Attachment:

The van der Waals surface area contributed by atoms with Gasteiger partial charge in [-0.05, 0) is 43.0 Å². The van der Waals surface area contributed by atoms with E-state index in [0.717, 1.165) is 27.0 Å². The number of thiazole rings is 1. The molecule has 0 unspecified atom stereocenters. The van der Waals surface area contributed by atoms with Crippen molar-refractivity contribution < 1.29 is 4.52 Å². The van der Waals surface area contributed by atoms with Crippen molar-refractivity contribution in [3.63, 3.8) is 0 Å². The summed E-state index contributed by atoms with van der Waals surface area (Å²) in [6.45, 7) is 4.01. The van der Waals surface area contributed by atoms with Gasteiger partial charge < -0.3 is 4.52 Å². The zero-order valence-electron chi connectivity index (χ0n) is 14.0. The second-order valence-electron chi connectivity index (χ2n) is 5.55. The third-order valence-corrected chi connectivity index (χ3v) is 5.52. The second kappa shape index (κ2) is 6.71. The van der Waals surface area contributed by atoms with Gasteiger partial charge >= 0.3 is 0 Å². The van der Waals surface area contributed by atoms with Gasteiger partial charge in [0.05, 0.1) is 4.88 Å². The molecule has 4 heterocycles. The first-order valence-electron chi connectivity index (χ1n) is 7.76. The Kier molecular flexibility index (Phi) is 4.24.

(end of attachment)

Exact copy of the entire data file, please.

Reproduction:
The van der Waals surface area contributed by atoms with Gasteiger partial charge in [-0.05, 0) is 43.0 Å². The van der Waals surface area contributed by atoms with E-state index in [0.717, 1.165) is 27.0 Å². The number of thiazole rings is 1. The molecule has 0 unspecified atom stereocenters. The van der Waals surface area contributed by atoms with Crippen molar-refractivity contribution < 1.29 is 4.52 Å². The van der Waals surface area contributed by atoms with Crippen molar-refractivity contribution in [3.63, 3.8) is 0 Å². The summed E-state index contributed by atoms with van der Waals surface area (Å²) in [6.45, 7) is 4.01. The van der Waals surface area contributed by atoms with Gasteiger partial charge < -0.3 is 4.52 Å². The zero-order valence-electron chi connectivity index (χ0n) is 14.0. The second-order valence-electron chi connectivity index (χ2n) is 5.55. The third-order valence-corrected chi connectivity index (χ3v) is 5.52. The second kappa shape index (κ2) is 6.71. The van der Waals surface area contributed by atoms with Gasteiger partial charge >= 0.3 is 0 Å². The van der Waals surface area contributed by atoms with Gasteiger partial charge in [0.05, 0.1) is 4.88 Å². The molecule has 4 heterocycles. The first-order valence-electron chi connectivity index (χ1n) is 7.76. The Kier molecular flexibility index (Phi) is 4.24.